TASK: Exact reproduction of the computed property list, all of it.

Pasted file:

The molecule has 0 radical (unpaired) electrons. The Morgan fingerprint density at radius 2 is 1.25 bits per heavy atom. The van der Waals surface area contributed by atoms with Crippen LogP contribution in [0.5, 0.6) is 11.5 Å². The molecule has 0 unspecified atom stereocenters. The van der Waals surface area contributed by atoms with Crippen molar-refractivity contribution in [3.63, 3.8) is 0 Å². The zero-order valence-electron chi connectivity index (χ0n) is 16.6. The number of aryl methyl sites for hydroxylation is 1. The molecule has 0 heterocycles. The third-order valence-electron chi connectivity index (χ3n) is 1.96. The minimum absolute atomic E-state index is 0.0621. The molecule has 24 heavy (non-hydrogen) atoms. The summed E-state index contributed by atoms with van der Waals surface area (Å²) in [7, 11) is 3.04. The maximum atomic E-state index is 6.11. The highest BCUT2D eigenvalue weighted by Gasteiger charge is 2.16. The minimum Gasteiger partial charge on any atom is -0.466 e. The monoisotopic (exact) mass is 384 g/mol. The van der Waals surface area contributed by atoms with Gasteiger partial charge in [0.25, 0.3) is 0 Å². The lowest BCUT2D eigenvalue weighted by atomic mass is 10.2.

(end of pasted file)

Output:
The molecule has 0 radical (unpaired) electrons. The Morgan fingerprint density at radius 2 is 1.25 bits per heavy atom. The van der Waals surface area contributed by atoms with Crippen LogP contribution in [0.5, 0.6) is 11.5 Å². The molecule has 0 unspecified atom stereocenters. The van der Waals surface area contributed by atoms with Crippen molar-refractivity contribution in [3.63, 3.8) is 0 Å². The zero-order valence-electron chi connectivity index (χ0n) is 16.6. The number of aryl methyl sites for hydroxylation is 1. The molecule has 0 heterocycles. The third-order valence-electron chi connectivity index (χ3n) is 1.96. The minimum absolute atomic E-state index is 0.0621. The molecule has 24 heavy (non-hydrogen) atoms. The summed E-state index contributed by atoms with van der Waals surface area (Å²) in [7, 11) is 3.04. The maximum atomic E-state index is 6.11. The highest BCUT2D eigenvalue weighted by Gasteiger charge is 2.16. The minimum Gasteiger partial charge on any atom is -0.466 e. The monoisotopic (exact) mass is 384 g/mol. The van der Waals surface area contributed by atoms with Gasteiger partial charge in [0.25, 0.3) is 0 Å². The lowest BCUT2D eigenvalue weighted by atomic mass is 10.2.